UK to add levy on bottles and cans to reduce waste

The UK government is launching a consultation on a deposit scheme that could see a refundable charge added to the cost of single-use glass, plastic, steel and aluminium bottles and cans in an effort to reduce waste and increase recycling.

The deposit charge will apply to single-use glass and plastic bottles, and steel and aluminium cans

In the same way that plastic bags are now subject to a 5p charge, the UK government wants to to add a cost to bottles and cans, which will be refunded to the customer if they are brought back to deposit centre.

It follows an episode of the BBC’s Blue Planet, in which naturalist David Attenborough drove home the devastating impact that plastic was having on our planet with footage of wildlife eating plastic. It predicted that by 2050, there would be more plastic bottles in the sea than fish. 

Environment Secretary Michael Gove said there was no doubt that plastic was “wreaking havoc” on the marine environment with thousands of plastic bottles and cans ending up in rivers, lakes and the sea each year. UK consumers use around 13 billion plastic drinks bottles a year but more than three billion are not recycled.

“We have already banned harmful microbeads and cut plastic bag use, and now we want to take action on plastic bottles to help clean up our oceans,” he said.

“We need to see a change in attitudes and behaviour. And the evidence shows that reward and return schemes are a powerful agent of change.”

Possible variants include cash rewards for returning drinks containers without an upfront deposit, a government release announcing the plans stated.
This is often done through a network of ‘reverse vending machines’, where you insert your plastic or glass bottle or can and the machine returns your money,” it added. “Once a bottle is returned, businesses are then responsible for making sure they are effectively recycled – a move that has led to a 97% recycling rate in Germany.”

Similar schemes are already in place in Sweden and Germany, while Scotland launched a consultation to introduce a similar scheme last year.

In Norway, the scheme was was set up by the beverage industry after the government imposed a tax on every un-recycled bottle, installing machines in shops that take in used bottles and cans and give back a coupon to return the deposit, which can vary from 8p in Sweden to 22p in Germany. 
TRADE REACTION
The British Beer and Pub Association (BBPA) welcomed talks on the scheme, and how it might affect the drinks trade going forward.

We will continue to work with the Government to look at the details of any new deposits legislation to make sure that it works for both brewers and small businesses like pubs,” said Brigid Simmonds, chief executive of the BBPA. “It is good to see DEFRA acknowledging that the burden on the hospitality sector must be carefully considered in designing any new scheme.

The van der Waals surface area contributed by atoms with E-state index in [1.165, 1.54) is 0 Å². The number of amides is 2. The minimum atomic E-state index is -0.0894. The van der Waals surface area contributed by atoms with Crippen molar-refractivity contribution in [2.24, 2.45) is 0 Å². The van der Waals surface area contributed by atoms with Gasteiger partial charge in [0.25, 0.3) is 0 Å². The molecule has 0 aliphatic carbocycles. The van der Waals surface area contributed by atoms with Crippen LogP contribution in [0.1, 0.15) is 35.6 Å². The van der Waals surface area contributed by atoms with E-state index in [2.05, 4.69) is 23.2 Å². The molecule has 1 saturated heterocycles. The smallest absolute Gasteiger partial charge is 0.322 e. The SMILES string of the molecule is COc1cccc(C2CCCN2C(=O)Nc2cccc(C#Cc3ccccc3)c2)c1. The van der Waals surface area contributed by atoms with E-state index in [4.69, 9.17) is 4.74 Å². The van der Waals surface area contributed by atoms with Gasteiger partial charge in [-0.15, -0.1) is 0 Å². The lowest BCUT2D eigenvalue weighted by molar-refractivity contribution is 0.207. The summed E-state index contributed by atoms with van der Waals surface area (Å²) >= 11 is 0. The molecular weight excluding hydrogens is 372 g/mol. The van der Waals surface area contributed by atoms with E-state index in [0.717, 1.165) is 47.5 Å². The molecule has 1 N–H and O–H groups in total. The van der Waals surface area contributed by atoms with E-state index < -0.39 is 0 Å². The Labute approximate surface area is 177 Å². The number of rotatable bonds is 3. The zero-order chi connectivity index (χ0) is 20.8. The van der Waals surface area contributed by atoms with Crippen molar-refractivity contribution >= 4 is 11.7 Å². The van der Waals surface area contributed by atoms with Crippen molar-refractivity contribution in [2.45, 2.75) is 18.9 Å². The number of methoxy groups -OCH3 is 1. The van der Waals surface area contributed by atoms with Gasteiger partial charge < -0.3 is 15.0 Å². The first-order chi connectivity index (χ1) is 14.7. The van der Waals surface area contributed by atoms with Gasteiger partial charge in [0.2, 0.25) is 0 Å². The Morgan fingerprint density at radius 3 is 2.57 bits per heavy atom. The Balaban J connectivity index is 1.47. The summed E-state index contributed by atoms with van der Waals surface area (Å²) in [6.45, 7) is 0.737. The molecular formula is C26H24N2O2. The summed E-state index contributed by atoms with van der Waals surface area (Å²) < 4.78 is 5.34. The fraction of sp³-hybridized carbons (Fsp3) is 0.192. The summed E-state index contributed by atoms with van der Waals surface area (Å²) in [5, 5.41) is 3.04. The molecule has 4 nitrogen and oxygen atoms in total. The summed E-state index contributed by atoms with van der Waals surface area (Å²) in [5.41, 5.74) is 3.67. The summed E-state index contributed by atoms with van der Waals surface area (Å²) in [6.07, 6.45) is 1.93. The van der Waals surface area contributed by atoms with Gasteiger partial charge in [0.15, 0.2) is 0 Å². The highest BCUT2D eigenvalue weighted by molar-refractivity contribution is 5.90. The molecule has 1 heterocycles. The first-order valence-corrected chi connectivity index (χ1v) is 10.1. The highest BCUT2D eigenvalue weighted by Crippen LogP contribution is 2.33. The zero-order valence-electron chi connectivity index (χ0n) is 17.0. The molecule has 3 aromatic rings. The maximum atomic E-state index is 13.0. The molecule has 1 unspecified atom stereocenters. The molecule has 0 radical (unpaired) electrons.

“It is also good to see DEFRA promising to work with the Scottish Government on a single UK scheme. Whilst the UK does not begin from the same starting position as Scandinavia, most of their deposit schemes are industry led. It is essential that any mandatory approach does not add significant costs for businesses or consumers. Any new policy must take into account the cost base of pubs, whilst protecting and enhancing the environment in which we all live.”

Likewise, large-scale bottler and distributor Kingsland Drinks welcomed the consultation.

“Kingsland are pleased that the Government has chosen to consult on a Deposit Return Scheme,” said Andy Horrocks, environment manager at Kingsland Drinks Ltd. “The move should see a greater percentage of our glass and plastic bottles returned into the loop for recycling, which will be good for the environment and the longer term supply of high grade cullet.  We look forward to seeing more detail on how the Government proposes to set the scheme up, and how retailers will put this into practice.”
What is clear is that the move can’t fail to be a positive move for the environment, and a step in the right direction in helping to reduce the harmful impact waste, and in particular plastic, can have on the planet.

Sian Sutherland, co-founder of environmental charity A Plastic Planet, added: “This is a great milestone on the journey to a plastic-free future for food and drink. A deposit return scheme is not the final solution to the plastic crisis, however.

“No matter how many times a plastic bottle is re-used or recycled, it will almost always end up in the environment sooner or later. Most plastic can only be recycled several times before it becomes unusable.

“Instead we have to turn off the plastic tap. This means eliminating plastic bottles at the earliest opportunity. Where is the logic in packaging something as fleeting as water in something as indestructible as plastic?” 

Full details of the scheme are subject to consultation, which is yet to launch.

One Response to “UK to add levy on bottles and cans to reduce waste”

  1. marion faris says:

    great idea but why increase prices before everything is in place to recycle and give you credit for stuff looks like joe public will be paying extra for a while so that they can get the extra revenue to buy all the gear needed

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